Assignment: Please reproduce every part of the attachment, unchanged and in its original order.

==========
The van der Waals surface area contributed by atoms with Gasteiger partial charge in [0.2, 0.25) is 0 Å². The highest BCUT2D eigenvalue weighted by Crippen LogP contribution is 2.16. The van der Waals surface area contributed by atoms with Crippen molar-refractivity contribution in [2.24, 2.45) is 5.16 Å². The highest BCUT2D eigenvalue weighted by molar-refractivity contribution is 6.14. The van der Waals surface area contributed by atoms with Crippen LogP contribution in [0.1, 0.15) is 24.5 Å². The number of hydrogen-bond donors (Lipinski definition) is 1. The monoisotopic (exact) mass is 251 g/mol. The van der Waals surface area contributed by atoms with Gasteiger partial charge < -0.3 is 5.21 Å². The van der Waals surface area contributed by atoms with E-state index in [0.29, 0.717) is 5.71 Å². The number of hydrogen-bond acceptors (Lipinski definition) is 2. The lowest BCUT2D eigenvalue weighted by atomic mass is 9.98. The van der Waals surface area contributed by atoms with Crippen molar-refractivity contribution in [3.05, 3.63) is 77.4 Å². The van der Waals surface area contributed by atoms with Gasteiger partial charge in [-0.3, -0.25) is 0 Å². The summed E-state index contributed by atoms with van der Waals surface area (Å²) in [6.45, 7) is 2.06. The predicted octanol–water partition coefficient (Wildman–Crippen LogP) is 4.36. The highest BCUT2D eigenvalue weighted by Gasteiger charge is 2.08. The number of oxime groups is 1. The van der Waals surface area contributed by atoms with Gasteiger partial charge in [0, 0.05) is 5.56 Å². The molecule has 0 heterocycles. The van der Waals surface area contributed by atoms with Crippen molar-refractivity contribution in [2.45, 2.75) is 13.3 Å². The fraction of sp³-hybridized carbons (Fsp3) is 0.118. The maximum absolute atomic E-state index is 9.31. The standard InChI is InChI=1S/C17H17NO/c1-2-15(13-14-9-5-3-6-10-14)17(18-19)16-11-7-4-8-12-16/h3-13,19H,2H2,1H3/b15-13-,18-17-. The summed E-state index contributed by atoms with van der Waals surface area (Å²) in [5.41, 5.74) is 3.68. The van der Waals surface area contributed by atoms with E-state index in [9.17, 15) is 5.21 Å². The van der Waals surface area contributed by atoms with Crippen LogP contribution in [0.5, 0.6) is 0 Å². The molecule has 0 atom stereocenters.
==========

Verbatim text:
The van der Waals surface area contributed by atoms with Gasteiger partial charge in [0.2, 0.25) is 0 Å². The highest BCUT2D eigenvalue weighted by Crippen LogP contribution is 2.16. The van der Waals surface area contributed by atoms with Crippen molar-refractivity contribution in [2.24, 2.45) is 5.16 Å². The highest BCUT2D eigenvalue weighted by molar-refractivity contribution is 6.14. The van der Waals surface area contributed by atoms with Crippen LogP contribution in [0.1, 0.15) is 24.5 Å². The number of hydrogen-bond donors (Lipinski definition) is 1. The monoisotopic (exact) mass is 251 g/mol. The van der Waals surface area contributed by atoms with Gasteiger partial charge < -0.3 is 5.21 Å². The van der Waals surface area contributed by atoms with E-state index in [0.29, 0.717) is 5.71 Å². The number of hydrogen-bond acceptors (Lipinski definition) is 2. The lowest BCUT2D eigenvalue weighted by atomic mass is 9.98. The van der Waals surface area contributed by atoms with Crippen molar-refractivity contribution in [3.05, 3.63) is 77.4 Å². The van der Waals surface area contributed by atoms with Gasteiger partial charge in [-0.3, -0.25) is 0 Å². The summed E-state index contributed by atoms with van der Waals surface area (Å²) in [6.45, 7) is 2.06. The predicted octanol–water partition coefficient (Wildman–Crippen LogP) is 4.36. The highest BCUT2D eigenvalue weighted by Gasteiger charge is 2.08. The number of oxime groups is 1. The van der Waals surface area contributed by atoms with Gasteiger partial charge in [0, 0.05) is 5.56 Å². The molecule has 0 heterocycles. The van der Waals surface area contributed by atoms with Crippen molar-refractivity contribution in [2.45, 2.75) is 13.3 Å². The fraction of sp³-hybridized carbons (Fsp3) is 0.118. The maximum absolute atomic E-state index is 9.31. The standard InChI is InChI=1S/C17H17NO/c1-2-15(13-14-9-5-3-6-10-14)17(18-19)16-11-7-4-8-12-16/h3-13,19H,2H2,1H3/b15-13-,18-17-. The summed E-state index contributed by atoms with van der Waals surface area (Å²) in [5.41, 5.74) is 3.68. The van der Waals surface area contributed by atoms with E-state index in [9.17, 15) is 5.21 Å². The van der Waals surface area contributed by atoms with Crippen LogP contribution in [0.5, 0.6) is 0 Å². The molecule has 0 atom stereocenters.